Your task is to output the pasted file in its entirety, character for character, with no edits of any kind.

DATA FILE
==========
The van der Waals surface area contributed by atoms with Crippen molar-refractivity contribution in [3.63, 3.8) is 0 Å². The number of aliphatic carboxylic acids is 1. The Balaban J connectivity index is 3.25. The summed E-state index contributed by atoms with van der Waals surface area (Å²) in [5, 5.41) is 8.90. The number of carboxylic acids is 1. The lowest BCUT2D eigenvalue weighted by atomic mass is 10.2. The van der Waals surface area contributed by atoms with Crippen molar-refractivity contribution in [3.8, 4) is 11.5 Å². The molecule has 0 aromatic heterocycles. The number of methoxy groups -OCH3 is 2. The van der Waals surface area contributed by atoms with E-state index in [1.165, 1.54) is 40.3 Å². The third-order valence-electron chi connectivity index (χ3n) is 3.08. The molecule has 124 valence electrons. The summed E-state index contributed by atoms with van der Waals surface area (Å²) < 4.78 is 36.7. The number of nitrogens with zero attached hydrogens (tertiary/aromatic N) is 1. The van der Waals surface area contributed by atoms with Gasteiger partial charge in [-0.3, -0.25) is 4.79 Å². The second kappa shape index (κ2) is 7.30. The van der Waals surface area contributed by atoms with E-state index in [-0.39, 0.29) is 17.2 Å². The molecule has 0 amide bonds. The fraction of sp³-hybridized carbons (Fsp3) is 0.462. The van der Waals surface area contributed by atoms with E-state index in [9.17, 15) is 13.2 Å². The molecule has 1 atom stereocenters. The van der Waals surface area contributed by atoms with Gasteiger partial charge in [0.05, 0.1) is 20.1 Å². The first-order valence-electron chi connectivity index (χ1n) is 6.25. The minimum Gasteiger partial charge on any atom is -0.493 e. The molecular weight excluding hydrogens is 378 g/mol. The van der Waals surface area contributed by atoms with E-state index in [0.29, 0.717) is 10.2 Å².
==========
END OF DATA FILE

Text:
The van der Waals surface area contributed by atoms with Crippen molar-refractivity contribution in [3.63, 3.8) is 0 Å². The number of aliphatic carboxylic acids is 1. The Balaban J connectivity index is 3.25. The summed E-state index contributed by atoms with van der Waals surface area (Å²) in [5, 5.41) is 8.90. The number of carboxylic acids is 1. The lowest BCUT2D eigenvalue weighted by atomic mass is 10.2. The van der Waals surface area contributed by atoms with Crippen molar-refractivity contribution in [3.8, 4) is 11.5 Å². The molecule has 0 aromatic heterocycles. The number of methoxy groups -OCH3 is 2. The van der Waals surface area contributed by atoms with E-state index in [1.165, 1.54) is 40.3 Å². The third-order valence-electron chi connectivity index (χ3n) is 3.08. The molecule has 124 valence electrons. The summed E-state index contributed by atoms with van der Waals surface area (Å²) < 4.78 is 36.7. The number of nitrogens with zero attached hydrogens (tertiary/aromatic N) is 1. The van der Waals surface area contributed by atoms with Gasteiger partial charge in [-0.3, -0.25) is 4.79 Å². The second kappa shape index (κ2) is 7.30. The van der Waals surface area contributed by atoms with E-state index in [-0.39, 0.29) is 17.2 Å². The molecule has 0 amide bonds. The fraction of sp³-hybridized carbons (Fsp3) is 0.462. The van der Waals surface area contributed by atoms with E-state index in [9.17, 15) is 13.2 Å². The molecule has 1 atom stereocenters. The van der Waals surface area contributed by atoms with Gasteiger partial charge in [0.05, 0.1) is 20.1 Å². The first-order valence-electron chi connectivity index (χ1n) is 6.25. The minimum Gasteiger partial charge on any atom is -0.493 e. The molecular weight excluding hydrogens is 378 g/mol. The van der Waals surface area contributed by atoms with E-state index in [0.29, 0.717) is 10.2 Å².